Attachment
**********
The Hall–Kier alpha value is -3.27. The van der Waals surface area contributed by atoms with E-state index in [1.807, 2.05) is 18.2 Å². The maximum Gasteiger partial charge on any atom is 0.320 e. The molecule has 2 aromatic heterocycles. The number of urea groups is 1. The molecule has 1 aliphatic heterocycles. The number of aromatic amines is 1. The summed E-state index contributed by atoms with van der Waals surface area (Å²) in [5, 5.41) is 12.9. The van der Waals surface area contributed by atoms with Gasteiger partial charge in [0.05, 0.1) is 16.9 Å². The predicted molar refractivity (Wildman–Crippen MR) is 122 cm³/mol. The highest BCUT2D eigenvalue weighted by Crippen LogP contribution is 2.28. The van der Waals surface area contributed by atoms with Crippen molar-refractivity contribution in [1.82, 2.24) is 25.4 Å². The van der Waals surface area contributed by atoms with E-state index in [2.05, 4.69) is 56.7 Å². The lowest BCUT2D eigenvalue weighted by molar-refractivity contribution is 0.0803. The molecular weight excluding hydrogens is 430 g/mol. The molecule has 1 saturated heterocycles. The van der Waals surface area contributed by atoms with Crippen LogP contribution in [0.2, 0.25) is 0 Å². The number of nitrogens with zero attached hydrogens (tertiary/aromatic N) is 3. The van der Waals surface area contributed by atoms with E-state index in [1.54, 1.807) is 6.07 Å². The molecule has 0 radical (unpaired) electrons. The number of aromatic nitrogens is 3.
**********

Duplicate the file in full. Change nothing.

The Hall–Kier alpha value is -3.27. The van der Waals surface area contributed by atoms with E-state index in [1.807, 2.05) is 18.2 Å². The maximum Gasteiger partial charge on any atom is 0.320 e. The molecule has 2 aromatic heterocycles. The number of urea groups is 1. The molecule has 1 aliphatic heterocycles. The number of aromatic amines is 1. The summed E-state index contributed by atoms with van der Waals surface area (Å²) in [5, 5.41) is 12.9. The van der Waals surface area contributed by atoms with Gasteiger partial charge in [0.05, 0.1) is 16.9 Å². The predicted molar refractivity (Wildman–Crippen MR) is 122 cm³/mol. The highest BCUT2D eigenvalue weighted by Crippen LogP contribution is 2.28. The van der Waals surface area contributed by atoms with Crippen molar-refractivity contribution in [1.82, 2.24) is 25.4 Å². The van der Waals surface area contributed by atoms with E-state index in [2.05, 4.69) is 56.7 Å². The lowest BCUT2D eigenvalue weighted by molar-refractivity contribution is 0.0803. The molecular weight excluding hydrogens is 430 g/mol. The molecule has 1 saturated heterocycles. The van der Waals surface area contributed by atoms with Crippen LogP contribution in [0.2, 0.25) is 0 Å². The number of nitrogens with zero attached hydrogens (tertiary/aromatic N) is 3. The van der Waals surface area contributed by atoms with E-state index in [1.54, 1.807) is 6.07 Å². The molecule has 0 radical (unpaired) electrons. The number of aromatic nitrogens is 3.